Monday, January 30, 2017

Disaster Capitalism

This is an article published in the Intercept last week by Naomi Klein.
Ten years ago, I published “The Shock Doctrine,” a history of the ways in which crises have been systematically exploited over the last half century to further a radical pro-corporate agenda. The book begins and ends with the response to Hurricane Katrina, because it stands as such a harrowing blueprint for disaster capitalism.

That’s relevant because of the central, if little-recalled role played by the man who is now the U.S. vice president, Mike Pence. At the time Katrina hit New Orleans, Pence was chairman of the powerful and highly ideological Republican Study Committee. On September 13, 2005 — just 14 days after the levees were breached and with parts of New Orleans still underwater — the RSC convened a fateful meeting at the offices of the Heritage Foundation in Washington, D.C.

Under Pence’s leadership, the group came up with a list of “Pro-Free-Market Ideas for Responding to Hurricane Katrina and High Gas Prices” — 32 policies in all, each one straight out of the disaster capitalism playbook.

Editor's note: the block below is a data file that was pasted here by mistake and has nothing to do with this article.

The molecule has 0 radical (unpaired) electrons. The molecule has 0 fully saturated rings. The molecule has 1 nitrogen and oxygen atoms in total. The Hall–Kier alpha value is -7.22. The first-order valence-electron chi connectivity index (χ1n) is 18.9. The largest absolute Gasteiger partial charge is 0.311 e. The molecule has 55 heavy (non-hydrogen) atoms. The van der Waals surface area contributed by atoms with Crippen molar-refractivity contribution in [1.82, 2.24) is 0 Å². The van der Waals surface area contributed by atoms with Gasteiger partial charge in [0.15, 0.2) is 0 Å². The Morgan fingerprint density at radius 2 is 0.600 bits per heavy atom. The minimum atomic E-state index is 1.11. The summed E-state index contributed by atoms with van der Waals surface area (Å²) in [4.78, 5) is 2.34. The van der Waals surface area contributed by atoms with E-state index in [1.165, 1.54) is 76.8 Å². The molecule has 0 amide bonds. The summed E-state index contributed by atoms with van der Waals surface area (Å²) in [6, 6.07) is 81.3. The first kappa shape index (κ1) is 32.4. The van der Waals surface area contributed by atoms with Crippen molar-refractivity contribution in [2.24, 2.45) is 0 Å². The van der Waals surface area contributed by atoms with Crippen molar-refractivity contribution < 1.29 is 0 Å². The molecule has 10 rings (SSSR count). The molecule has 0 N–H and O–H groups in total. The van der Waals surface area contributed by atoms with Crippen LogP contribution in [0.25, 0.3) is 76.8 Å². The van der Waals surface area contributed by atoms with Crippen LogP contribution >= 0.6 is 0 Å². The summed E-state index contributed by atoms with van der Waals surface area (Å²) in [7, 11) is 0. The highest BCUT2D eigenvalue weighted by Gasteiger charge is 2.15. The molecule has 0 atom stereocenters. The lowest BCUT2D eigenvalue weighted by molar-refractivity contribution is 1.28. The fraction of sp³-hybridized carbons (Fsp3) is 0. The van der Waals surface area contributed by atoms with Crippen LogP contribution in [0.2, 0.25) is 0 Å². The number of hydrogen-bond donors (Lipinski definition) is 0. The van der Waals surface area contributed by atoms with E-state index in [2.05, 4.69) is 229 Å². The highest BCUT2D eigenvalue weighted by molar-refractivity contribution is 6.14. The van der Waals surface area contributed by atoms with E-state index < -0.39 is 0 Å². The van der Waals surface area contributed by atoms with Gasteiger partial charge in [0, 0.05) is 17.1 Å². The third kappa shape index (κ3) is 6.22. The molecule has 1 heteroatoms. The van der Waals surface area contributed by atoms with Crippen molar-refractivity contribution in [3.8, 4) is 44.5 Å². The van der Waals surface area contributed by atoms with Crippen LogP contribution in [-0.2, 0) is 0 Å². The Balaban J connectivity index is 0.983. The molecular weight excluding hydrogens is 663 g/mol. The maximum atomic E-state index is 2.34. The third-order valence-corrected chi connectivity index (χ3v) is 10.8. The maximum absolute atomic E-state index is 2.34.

We are such resilient innovators in New Orleans; always on the cutting edge. Or being cut by it as the case more often has been.   And yet, to hear our local leaders tell it, the past ten years here have been an unmitigated success story.  And sure, the successes they revel in, the dislocation of residents, the privatization of schools, the rampant gentrification have all been big wins for our leaders and their wealthy patrons.  In any case, the city has clearly played a central role in fostering our nation's emerging fascist governing philosophy. 

Anyway here is a statement from MACCNO on the mayor's $40 million French Quarter "security" scheme.
We fail to see what much of this plan has to do with crime reduction at all—rather it looks to be a form of ‘disaster capitalism’, using the fear of crime to force through policies that will be widely unpopular.  We haven’t forgotten, just one year ago, when several businesses used the ‘fear of terrorist attacks’ to justify an attempt to end the 45 year old Royal St. Pedestrian Mall, which would have been devastating to the income of many buskers—some of whom are prominently featured in tourism campaigns.  Despite being included in a ‘safety plan’, we know that limiting amplification by street performers, for instance, will have exactly zero impact on violent crime. 

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